The eyes see, the brain wonders.
This happened recently, just before the snow. I was looking out the kitchen window and saw an animal moving, not unusual in our wooded area:
A neighborhood black cat roams freely. Squirrels store acorns on our lawn. The occasional dog makes a break for it. Raccoons stare brazenly near the garbage cans.
This was something else – red, handsome, erect.
The brain said: “Cat.” Then the brain said, “Dog.” Then the brain said, “Neither.”
My mouth said, “Fox!” My wife picked up her head and saw it.
This was all in a few seconds.
I grabbed for my smartphone to take a photo, too late.
The animal was vigilant, ears up, perfect posture. He looked around, like a UPS driver unsure which house is No. 9. Then he/she padded, straight-legged gait, unlike dog or cat or squirrel or raccoon, toward the neighbor’s lawn, and onto the golf course.
I had never seen a fox outside a zoo. Stumbled upon deer while hiking in the Appalachians.
Laura has coyotes around her country house upstate. (Keep an eye on the pup.)
We see signs depicting moose along I-95 in Maine. (I maintain it is a tourism ploy.)
One crisp day years ago, near Sedona, a pack of javelinas, snorting, kicking up sand, rushed past me in the bushes, so close I could see smell them, see their bristles. But never a fox.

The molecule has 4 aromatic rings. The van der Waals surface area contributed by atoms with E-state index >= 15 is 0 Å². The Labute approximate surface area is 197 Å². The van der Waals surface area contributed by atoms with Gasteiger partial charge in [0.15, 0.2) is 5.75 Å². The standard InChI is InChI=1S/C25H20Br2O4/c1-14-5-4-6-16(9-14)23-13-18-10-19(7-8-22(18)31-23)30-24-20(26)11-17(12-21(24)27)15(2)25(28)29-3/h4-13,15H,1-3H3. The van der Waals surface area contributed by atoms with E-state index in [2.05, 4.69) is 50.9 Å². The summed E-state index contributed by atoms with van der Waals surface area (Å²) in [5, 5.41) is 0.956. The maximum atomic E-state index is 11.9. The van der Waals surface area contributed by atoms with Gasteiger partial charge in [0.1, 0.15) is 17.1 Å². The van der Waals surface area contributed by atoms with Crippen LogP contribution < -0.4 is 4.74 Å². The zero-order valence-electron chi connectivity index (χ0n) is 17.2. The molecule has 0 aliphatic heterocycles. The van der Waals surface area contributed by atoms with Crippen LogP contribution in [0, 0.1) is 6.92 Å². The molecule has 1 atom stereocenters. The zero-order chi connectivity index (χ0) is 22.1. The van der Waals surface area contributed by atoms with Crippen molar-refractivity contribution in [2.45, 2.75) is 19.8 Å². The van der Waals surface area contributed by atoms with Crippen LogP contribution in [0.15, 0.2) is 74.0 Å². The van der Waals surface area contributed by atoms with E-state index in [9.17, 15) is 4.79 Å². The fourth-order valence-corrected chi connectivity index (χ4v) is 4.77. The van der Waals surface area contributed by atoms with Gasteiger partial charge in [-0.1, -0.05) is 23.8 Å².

I mentioned “our” fox to our children, and Corinna reminded me she uses a fox for her logo, as a well-connected consultant for do-good projects in Pennsylvania.
“My choice of a logo was easy — it had to be a fox!” she wrote. “I have always loved foxes; my house is full of fox paintings, photos, and knickknacks.
“But I also think they’re the perfect symbol for a consultant. While foxes occupy a spot near the top of the food chain, and are, in fact, predators, most people are excited – not scared – to see them in the wild. This struck me as not a bad role model for a consultant!
“So my dear friend Diana Robinson created a beautiful fox logo for me, a handsome fellow leaping up towards success!”
Corinna alluded to the classic book by Isaiah Berlin, “The Hedgehog and the Fox,” in which he describes an over-eager fox getting a face full of hedgehog quills. Nevertheless, she prefers foxes.
Coincidence: my Australian cousin Jen Guttenplan is married to Sam Guttenplan, an American professor in London and longtime associate of Sir Isaiah. (Jen once sent me a brilliant description of Sir Isaiah’s funeral.)
Double coincidence: Sam and Jen have foxes on their lawn in Islington, North London.
“They like to sleep in the sun on the patch of grass visible from our kitchen window. Bold as brass,” Sam reported, sending me a photo of a greying fox, sunning on their lawn.
Corinna is right. We are thrilled at knowing that a beautiful red fox resides near our house.
My wife says one fox means more foxes.
I am vigilant for another glimpse of red coat, bright fur, alert eyes and ears.
The fox undoubtedly is on guard for us.